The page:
19 February 2021

The gig economy is too important to leave to the courts

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The world was a very different place in 1996. Back then, fewer than one in five households owned a mobile phone, Google would not exist for two more years, and John Major was still Prime Minister. Today’s Supreme Court’s ruling that Uber drivers are workers, and not self-employed, was based upon legislation from that year.

You can’t exactly blame John Major’s government for failing to anticipate the rise of the gig economy. After all, even self-described experts on the future of work make predictions that are seemingly invalidated in a matter of months. Take Aaron Benanav, an academic who recently authored a book called Automation and the Future of Work. In the six months since he wrote a piece in The Guardian claiming Uber’s business model was doomed, the company’s share price has more than doubled.

But I think you can blame this government, and its predecessor, for leaving an issue as important as the gig economy to the courts. It’s time for legislators to do their job and draft a new law that is compatible with today’s economy, and which accounts for the flexibility that the gig economy offers.

Putting questions of legality to one side, it’s clear Uber’s business model works for drivers. If you don’t believe me, just ask them. Countless surveys have found that the majority of Uber drivers are happy with the status quo and would not sacrifice flexibility for greater security.

A survey carried out by Oxford University academics Carl Benedikt Frey and Thor Berger, in partnership with Uber, found that drivers reported higher levels of life satisfaction compared to other London workers, despite on average earning less. And, counter to the conventional wisdom, drivers typically worked full-time in other jobs before choosing to shift to Uber. Furthermore, more than four-fifths of drivers agreed with the statement: ‘Being able to choose my own hours is more important than having holiday pay and a guaranteed minimum wage’. They found that drivers would accept a move to fixed hours – but only if it came with a 25% pay rise.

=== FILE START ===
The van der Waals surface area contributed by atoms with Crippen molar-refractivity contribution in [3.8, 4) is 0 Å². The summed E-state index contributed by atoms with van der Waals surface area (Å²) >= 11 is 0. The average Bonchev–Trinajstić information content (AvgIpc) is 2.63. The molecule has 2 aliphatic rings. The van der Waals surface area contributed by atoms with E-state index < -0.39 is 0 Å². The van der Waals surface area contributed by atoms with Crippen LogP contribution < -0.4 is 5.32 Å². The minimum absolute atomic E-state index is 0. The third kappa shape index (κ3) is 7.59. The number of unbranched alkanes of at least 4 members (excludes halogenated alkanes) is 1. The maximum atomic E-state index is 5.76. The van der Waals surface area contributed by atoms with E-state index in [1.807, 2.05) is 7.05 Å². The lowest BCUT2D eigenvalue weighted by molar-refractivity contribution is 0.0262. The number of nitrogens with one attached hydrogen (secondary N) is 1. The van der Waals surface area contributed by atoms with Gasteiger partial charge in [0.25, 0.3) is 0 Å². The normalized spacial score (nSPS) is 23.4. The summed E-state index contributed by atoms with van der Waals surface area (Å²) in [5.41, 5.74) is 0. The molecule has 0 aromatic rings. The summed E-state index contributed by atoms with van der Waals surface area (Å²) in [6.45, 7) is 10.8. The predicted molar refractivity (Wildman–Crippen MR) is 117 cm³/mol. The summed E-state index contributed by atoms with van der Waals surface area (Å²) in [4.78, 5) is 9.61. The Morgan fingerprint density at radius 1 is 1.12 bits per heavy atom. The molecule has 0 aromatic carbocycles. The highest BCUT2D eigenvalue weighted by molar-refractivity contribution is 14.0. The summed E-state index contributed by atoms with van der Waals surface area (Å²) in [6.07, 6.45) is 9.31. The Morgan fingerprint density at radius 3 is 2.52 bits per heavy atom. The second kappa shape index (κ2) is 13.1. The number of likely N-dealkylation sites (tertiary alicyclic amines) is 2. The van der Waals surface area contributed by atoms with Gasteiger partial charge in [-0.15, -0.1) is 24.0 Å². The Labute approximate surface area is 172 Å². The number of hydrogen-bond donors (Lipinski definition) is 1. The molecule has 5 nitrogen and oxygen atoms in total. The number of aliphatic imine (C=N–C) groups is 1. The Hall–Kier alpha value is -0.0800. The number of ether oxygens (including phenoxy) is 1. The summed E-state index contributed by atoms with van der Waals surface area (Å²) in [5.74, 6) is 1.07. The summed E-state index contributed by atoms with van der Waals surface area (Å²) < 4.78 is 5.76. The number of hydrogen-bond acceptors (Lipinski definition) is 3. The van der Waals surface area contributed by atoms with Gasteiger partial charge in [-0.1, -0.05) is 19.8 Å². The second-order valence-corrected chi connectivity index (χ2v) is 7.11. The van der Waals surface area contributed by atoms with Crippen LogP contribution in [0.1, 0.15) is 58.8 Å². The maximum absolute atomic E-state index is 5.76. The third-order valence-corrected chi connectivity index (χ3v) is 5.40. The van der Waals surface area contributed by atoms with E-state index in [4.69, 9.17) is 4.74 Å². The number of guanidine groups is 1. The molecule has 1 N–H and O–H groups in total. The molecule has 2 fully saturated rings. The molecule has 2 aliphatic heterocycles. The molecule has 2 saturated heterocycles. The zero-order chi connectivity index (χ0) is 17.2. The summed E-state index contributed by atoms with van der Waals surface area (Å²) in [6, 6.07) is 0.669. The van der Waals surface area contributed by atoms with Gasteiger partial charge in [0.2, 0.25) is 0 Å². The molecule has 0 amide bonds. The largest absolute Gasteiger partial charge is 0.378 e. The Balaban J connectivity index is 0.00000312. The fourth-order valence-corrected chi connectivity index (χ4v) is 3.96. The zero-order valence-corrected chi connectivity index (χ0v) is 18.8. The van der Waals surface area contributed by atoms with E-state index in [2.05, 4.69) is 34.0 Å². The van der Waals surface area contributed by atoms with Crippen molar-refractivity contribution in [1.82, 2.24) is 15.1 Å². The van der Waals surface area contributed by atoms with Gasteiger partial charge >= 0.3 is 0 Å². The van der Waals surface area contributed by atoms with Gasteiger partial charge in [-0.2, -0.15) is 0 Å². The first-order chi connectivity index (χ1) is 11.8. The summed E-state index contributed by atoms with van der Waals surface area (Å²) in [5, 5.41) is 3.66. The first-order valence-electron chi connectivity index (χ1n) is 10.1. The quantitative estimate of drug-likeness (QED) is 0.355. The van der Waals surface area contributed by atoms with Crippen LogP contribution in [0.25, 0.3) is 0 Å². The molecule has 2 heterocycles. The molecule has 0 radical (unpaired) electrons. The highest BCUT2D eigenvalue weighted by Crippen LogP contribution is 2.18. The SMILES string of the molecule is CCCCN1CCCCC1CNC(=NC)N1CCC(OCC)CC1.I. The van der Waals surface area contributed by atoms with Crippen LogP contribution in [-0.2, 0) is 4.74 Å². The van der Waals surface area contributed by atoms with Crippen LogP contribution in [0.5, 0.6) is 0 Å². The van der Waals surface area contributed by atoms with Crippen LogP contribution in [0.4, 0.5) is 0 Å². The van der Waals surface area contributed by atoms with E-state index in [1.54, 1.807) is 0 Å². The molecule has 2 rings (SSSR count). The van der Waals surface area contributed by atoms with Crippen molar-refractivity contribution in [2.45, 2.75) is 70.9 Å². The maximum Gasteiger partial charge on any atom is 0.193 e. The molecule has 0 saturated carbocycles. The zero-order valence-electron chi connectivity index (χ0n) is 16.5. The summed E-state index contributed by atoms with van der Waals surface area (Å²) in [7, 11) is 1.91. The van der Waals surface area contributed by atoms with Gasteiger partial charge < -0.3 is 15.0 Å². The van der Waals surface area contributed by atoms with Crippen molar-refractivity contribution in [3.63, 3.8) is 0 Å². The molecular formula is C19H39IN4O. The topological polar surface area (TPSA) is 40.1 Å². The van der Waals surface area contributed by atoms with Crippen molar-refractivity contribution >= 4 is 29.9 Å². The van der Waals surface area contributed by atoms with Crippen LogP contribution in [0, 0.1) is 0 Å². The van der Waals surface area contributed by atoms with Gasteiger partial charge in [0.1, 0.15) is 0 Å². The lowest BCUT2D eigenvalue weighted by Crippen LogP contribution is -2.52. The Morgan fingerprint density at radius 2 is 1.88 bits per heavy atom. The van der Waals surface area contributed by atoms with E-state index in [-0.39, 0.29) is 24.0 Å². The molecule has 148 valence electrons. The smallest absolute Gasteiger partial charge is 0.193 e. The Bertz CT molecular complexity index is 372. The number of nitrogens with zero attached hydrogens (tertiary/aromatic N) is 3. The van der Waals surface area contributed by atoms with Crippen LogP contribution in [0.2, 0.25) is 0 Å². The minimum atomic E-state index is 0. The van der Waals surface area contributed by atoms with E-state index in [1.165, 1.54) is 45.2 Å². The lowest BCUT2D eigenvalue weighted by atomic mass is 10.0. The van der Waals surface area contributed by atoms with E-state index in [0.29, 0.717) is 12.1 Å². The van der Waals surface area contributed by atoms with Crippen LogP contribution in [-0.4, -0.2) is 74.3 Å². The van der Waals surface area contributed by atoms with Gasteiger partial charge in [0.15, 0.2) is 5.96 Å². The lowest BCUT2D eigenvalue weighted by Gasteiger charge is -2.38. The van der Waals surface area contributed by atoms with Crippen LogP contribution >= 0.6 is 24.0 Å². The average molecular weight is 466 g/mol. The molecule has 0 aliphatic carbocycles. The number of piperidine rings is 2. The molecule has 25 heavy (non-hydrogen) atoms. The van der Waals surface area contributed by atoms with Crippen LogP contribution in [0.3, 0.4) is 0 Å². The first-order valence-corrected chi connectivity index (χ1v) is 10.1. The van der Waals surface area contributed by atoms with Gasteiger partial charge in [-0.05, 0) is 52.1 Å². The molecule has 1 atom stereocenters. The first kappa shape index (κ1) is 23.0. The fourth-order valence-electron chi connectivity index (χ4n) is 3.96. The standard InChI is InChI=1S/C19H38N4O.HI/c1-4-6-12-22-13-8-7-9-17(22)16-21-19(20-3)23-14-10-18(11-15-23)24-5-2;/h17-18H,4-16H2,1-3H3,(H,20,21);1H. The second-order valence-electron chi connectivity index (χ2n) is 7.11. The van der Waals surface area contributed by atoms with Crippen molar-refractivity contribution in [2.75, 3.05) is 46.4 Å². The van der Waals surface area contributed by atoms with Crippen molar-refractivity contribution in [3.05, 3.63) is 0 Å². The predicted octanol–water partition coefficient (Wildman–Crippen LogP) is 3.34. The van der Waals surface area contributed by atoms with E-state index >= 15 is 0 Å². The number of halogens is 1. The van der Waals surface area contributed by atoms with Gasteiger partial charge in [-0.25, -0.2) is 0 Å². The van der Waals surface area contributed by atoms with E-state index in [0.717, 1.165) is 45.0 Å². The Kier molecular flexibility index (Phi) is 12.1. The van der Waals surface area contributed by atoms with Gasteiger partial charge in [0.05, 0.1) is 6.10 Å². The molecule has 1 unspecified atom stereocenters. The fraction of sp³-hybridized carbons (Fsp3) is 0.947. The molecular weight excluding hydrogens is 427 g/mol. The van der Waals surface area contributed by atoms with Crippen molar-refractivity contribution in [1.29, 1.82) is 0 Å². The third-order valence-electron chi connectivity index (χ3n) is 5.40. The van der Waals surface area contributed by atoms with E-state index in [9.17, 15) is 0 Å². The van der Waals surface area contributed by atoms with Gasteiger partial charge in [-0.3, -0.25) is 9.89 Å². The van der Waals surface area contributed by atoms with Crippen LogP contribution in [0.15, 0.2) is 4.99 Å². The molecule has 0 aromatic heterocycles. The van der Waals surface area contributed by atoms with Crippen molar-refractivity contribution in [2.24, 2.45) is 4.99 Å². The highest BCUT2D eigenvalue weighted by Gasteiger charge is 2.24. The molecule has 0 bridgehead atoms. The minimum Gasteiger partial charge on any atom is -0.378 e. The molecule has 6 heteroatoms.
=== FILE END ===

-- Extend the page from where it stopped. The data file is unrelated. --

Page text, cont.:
In Uber’s home state of California, 70% of drivers backed Proposition 22, a ballot measure that created a carve-out for ridesharing services from the state’s tough laws on freelance work. The measure passed with 59% of the vote in November.

AB 5, the freelancer law which Prop 22 was responding to highlights how interventions designed to solve a problem in one market can have unintended consequences in others.

When it passed, Vox published an article: “Gig workers’ win in California is a victory for workers everywhere”. A month later they published another article: “Freelance journalists are mad about a new California law. Here’s what’s missing from the debate. The alternative to AB5 would be worse”. Two months later, Vox Media itself cut hundreds of freelance writing jobs in California.

Sadly, the views of drivers are often ignored. One academic responded with sheer confusion that Uber drivers opposed AB 5, but gig worker activist groups campaigned for it. The prospect that activist groups are rarely representative of the vast majority did not seem worth considering to her. The drivers’ reasonable concerns that a shift to employee status might lead to less flexibility in terms of scheduling was dismissed.